This is our second guest post from LDS_Aussie.
Terrorism, in varying forms, has been around for thousands of years. The rise of modern terrorism is one of the main areas of concern for police and security agencies. The need for large armies, equipment, funding and legitimate power bases is largely not required for terrorists to wreak absolute havoc. Think of the economic, political and social upheaval created by a relatively small number of terrorists (19 involved in the actual incident) on 11 September 2001 in the United States.
On the 15 December 2014 about 9:45am a lone armed male entered the Lindt Chocolate Café in Martin Place in the centre of Sydney. He brandished a sawnoff shotgun and took 17 people hostage. Hostages were forced to act as human shields by placing them in windows, including a female with multiple sclerosis, whom the male used as his own personal shield. A number of hostages were forced also to hold a flag with Islamic references. Some demands were made including demands on media outlets to broadcast certain messages. Several hostages escaped during the ordeal, which lasted until about 2:00am the following morning. Police stormed the café immediately after a few more hostages escaped and shots were heard inside. The male was shot by police and two hostages perished in the incident. Another female and a police officer were also shot by the male and received injuries.
Terrorism is not new in Australia. We have had our fair share as the following list attests.
- 1972 bombing of the Yugoslav General Trade Agency in Sydney;
- 1978 bombing of the Sydney Hilton hotel during a Commonwealth Heads of Government Regional Meeting;
- 1980 assassination of the Turkish Consul-General in Sydney;
- 1982 bombing of the Israeli Consulate and the Hakoah Club in Sydney;
- 1986 bombing of the Russell Street Police Station in Melbourne; and
- 1986 bombing at the Turkish Consulate in Melbourne.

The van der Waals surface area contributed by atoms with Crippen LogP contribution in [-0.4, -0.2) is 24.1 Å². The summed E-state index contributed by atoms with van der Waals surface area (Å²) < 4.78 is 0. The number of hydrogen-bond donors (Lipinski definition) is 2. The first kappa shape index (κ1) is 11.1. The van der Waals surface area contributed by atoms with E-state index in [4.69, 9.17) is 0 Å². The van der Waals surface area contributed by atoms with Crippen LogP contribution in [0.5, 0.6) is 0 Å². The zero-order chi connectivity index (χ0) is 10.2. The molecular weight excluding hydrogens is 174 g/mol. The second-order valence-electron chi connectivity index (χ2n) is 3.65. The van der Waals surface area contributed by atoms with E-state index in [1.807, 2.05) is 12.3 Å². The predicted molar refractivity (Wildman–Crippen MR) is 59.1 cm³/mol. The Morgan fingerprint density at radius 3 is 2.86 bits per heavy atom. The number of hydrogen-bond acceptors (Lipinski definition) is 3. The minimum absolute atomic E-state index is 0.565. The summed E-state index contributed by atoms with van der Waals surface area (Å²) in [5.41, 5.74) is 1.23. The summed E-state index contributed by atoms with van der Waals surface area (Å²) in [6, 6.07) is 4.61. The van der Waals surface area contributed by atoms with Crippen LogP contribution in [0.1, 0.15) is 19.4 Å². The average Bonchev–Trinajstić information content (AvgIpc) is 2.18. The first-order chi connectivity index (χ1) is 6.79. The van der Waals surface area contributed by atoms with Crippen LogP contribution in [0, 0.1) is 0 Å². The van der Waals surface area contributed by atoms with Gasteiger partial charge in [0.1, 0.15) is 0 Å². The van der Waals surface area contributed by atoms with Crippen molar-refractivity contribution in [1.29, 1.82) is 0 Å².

(Terrorist attacks not on Australian soil – Australians have been killed and injured in overseas terrorist attacks such as the 9/11 attacks and the Bali bombings)
However, our social and political environment is most certainly nothing like the West Bank or parts of Northern Ireland. We are a generally peaceful society and the idea of violence, guns and large civil unrest is largely foreign to us.
The “Martin Place Siege” as it has come to be known, has had a massive impact on us. Hearts have been broken for the victims and their families. Outpouring of good will towards them can be seen at the location itself, on social media, radio and TV. We have galvanised as a community. Members of the community have even broken into applause when police officers walk into fast food restaurants to get lunch.
We have not had a 9/11 or a London bombing here – by comparison this incident is small. But it has now put us on the map. Unlike other countries that have suffered such atrocities, we have little to rely on. For the modern generations of Australians, this is uncharted territory
We are still very raw. Our perceptions about the incident will ebb and flow over the course of the coming weeks and months. We have and will change – and in what ways, we do not know. Will hatred and fear, love and acceptance or suspicion and discrimination dominate our future consciousness?
Now is a time of feeling pain and of healing. In time, perspective may shed its light and provide a clarity that is not yet possible for many of us.
Our innocence, or perhaps a part of it, has been lost.
The Gospel of Jesus Christ, for me, provides perspective. He Himself was subject to brutal acts of violence stemming from political and religious fear. Interestingly, by so suffering, he provides ways to succor us when acts of barbarity are committed in our cities and towns. He is there and he loves us.
What aspects of the gospel do you rely on when you witness such incidents?
Have you been touched by an act of terrorism?
What provided the most comfort to you?